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Making an ash wood drum (part 1)

Alex feel the resonance of the stand and plays a tune.

I have been meaning to post a few photos of this little capoeira drum (or atabaque) project for a while now. This is the first part, about the drum’s stand. The stand is a good place to start, as many of the same techniques are used in making the actual drum, but it is smaller and simpler than the drum itself. Traditionally the drum is made from Brazilian Jacaranda wood or Brazilian Rosewood, but as this is effectively impossible to get hold of here in Wales (due to the dwindling numbers of these trees in the tropics) that was out! What we wanted was a locally grown alternative. Ash, seemed to fit the bill, being very strong and supple, a good candidate for steam bending, while still not being overly harsh on the woodworking tools.     

Locally sourced timber

After some rooting round at the local sawmill, we have some nice bits of Ash home and ready.
Original rough sawn, my bandsaw rip cut, and planed.

A lot of the pieces needed cutting down their length (re-sawing) on the bandsaw. They were also planed and thicknessed to make some nice even bits of wood to make up the staves for the drum stand.

An individual atabaque slat

Here I am about to cut out the shape of a slat for the drum stand on the bandsaw.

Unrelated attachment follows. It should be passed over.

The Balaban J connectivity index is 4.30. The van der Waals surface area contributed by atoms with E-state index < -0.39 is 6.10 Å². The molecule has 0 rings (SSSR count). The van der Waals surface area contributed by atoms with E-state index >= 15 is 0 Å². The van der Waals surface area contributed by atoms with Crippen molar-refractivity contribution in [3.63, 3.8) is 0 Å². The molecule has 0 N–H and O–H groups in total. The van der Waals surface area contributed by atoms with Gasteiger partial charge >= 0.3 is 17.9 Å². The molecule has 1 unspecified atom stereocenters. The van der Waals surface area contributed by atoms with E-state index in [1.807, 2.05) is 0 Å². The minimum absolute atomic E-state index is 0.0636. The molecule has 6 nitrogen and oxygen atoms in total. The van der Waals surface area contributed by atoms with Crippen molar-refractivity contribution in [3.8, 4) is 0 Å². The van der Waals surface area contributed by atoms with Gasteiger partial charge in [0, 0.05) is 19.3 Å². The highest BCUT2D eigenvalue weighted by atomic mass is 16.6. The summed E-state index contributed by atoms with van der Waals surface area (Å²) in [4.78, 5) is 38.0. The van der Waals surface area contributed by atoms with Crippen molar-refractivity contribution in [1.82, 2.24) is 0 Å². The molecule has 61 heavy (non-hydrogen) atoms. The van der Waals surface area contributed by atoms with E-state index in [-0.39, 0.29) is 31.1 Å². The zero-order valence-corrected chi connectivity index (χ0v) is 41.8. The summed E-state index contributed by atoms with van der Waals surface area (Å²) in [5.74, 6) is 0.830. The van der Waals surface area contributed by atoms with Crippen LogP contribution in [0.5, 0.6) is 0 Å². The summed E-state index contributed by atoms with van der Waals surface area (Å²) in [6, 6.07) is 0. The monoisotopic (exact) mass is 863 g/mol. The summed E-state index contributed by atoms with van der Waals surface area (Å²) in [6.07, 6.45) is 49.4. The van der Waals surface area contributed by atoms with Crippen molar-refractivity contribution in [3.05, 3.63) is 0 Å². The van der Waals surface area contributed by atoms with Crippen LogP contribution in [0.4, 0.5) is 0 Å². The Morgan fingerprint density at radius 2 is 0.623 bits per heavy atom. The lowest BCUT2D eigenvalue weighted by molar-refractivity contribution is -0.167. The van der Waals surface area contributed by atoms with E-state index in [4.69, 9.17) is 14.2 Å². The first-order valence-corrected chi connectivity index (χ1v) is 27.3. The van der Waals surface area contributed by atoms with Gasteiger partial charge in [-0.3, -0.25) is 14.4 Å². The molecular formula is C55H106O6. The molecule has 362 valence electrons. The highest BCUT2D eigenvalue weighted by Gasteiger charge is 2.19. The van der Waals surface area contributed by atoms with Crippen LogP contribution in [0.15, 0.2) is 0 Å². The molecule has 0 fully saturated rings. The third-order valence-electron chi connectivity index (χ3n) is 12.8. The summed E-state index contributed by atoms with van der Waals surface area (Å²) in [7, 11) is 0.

Putting the Atabaque stand together

I use the classic gaffer tape and roll-up technique to make a mock-up assembly. Looks all right, so lets go ahead and glue it!

Alex feel the resonance of the stand and plays a tune.
The glue is dry and Alex has come to join in with a bit of making. Here we are carefully marking out the position for the cut-outs (the holes in the bottom that lets the sound out). We make the hole with the super drill and hole saw, and then cut the triangle shape with a jigsaw.

Here Alex is getting a feel for the wood. Just tapping the ash stand is sounding nice, and excitement grows at the prospect of the actual drum…

Varnish is eco-friendly only

With the cut outs completed, some rounding off done, and a metal band hammered on, it is time to finish the stand with some eco style polyx oil. I applied two coats with a little dense foam thing I had knocking about.

Nice book matched slats

Here it is with some reclaimed leather round the rim - this will protect the drum and prevent scratches. The time I spent selecting the faces to display, ripping and book matching is now seeming worthwhile - check out some of those grain patterns.

Another view of the stand.

Here is another shot of the stand. It is quite solid and pleasingly hefty. It's a shame I didn't have thicker timber for the main drum, so I could have continued the book-matching theme...

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